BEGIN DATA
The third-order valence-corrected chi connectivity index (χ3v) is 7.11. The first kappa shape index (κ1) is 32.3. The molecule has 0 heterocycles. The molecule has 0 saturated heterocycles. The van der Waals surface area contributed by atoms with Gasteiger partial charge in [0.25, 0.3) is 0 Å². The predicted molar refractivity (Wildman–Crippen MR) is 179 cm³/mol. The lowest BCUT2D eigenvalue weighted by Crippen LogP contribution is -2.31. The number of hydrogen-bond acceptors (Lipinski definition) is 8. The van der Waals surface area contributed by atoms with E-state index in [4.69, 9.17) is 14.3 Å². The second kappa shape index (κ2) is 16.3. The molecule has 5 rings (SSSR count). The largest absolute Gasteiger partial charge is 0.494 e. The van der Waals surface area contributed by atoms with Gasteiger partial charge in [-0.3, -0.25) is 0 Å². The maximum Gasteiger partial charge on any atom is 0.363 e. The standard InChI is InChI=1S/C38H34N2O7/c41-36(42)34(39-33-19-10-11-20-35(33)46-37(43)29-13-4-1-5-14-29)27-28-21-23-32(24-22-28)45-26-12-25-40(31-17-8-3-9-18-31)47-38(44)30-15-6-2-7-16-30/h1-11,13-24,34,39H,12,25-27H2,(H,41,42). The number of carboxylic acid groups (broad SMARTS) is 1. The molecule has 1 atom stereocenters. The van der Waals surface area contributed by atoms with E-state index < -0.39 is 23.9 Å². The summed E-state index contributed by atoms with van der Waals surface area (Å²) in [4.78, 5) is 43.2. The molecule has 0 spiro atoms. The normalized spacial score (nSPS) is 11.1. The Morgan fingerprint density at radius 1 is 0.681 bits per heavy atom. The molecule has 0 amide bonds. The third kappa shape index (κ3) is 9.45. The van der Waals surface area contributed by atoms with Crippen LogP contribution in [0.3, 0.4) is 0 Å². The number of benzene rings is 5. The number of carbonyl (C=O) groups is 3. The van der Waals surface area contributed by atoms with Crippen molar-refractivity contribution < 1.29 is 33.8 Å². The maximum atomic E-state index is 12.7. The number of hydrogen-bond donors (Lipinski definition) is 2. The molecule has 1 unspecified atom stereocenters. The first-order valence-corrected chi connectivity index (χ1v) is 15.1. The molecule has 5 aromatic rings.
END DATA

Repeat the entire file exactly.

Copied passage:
The third-order valence-corrected chi connectivity index (χ3v) is 7.11. The first kappa shape index (κ1) is 32.3. The molecule has 0 heterocycles. The molecule has 0 saturated heterocycles. The van der Waals surface area contributed by atoms with Gasteiger partial charge in [0.25, 0.3) is 0 Å². The predicted molar refractivity (Wildman–Crippen MR) is 179 cm³/mol. The lowest BCUT2D eigenvalue weighted by Crippen LogP contribution is -2.31. The number of hydrogen-bond acceptors (Lipinski definition) is 8. The van der Waals surface area contributed by atoms with E-state index in [4.69, 9.17) is 14.3 Å². The second kappa shape index (κ2) is 16.3. The molecule has 5 rings (SSSR count). The largest absolute Gasteiger partial charge is 0.494 e. The van der Waals surface area contributed by atoms with Gasteiger partial charge in [-0.3, -0.25) is 0 Å². The maximum Gasteiger partial charge on any atom is 0.363 e. The standard InChI is InChI=1S/C38H34N2O7/c41-36(42)34(39-33-19-10-11-20-35(33)46-37(43)29-13-4-1-5-14-29)27-28-21-23-32(24-22-28)45-26-12-25-40(31-17-8-3-9-18-31)47-38(44)30-15-6-2-7-16-30/h1-11,13-24,34,39H,12,25-27H2,(H,41,42). The number of carboxylic acid groups (broad SMARTS) is 1. The molecule has 1 atom stereocenters. The van der Waals surface area contributed by atoms with E-state index < -0.39 is 23.9 Å². The summed E-state index contributed by atoms with van der Waals surface area (Å²) in [4.78, 5) is 43.2. The molecule has 0 spiro atoms. The normalized spacial score (nSPS) is 11.1. The Morgan fingerprint density at radius 1 is 0.681 bits per heavy atom. The molecule has 0 amide bonds. The third kappa shape index (κ3) is 9.45. The van der Waals surface area contributed by atoms with Crippen LogP contribution in [0.3, 0.4) is 0 Å². The number of benzene rings is 5. The number of carbonyl (C=O) groups is 3. The van der Waals surface area contributed by atoms with Crippen molar-refractivity contribution < 1.29 is 33.8 Å². The maximum atomic E-state index is 12.7. The number of hydrogen-bond donors (Lipinski definition) is 2. The molecule has 1 unspecified atom stereocenters. The first-order valence-corrected chi connectivity index (χ1v) is 15.1. The molecule has 5 aromatic rings.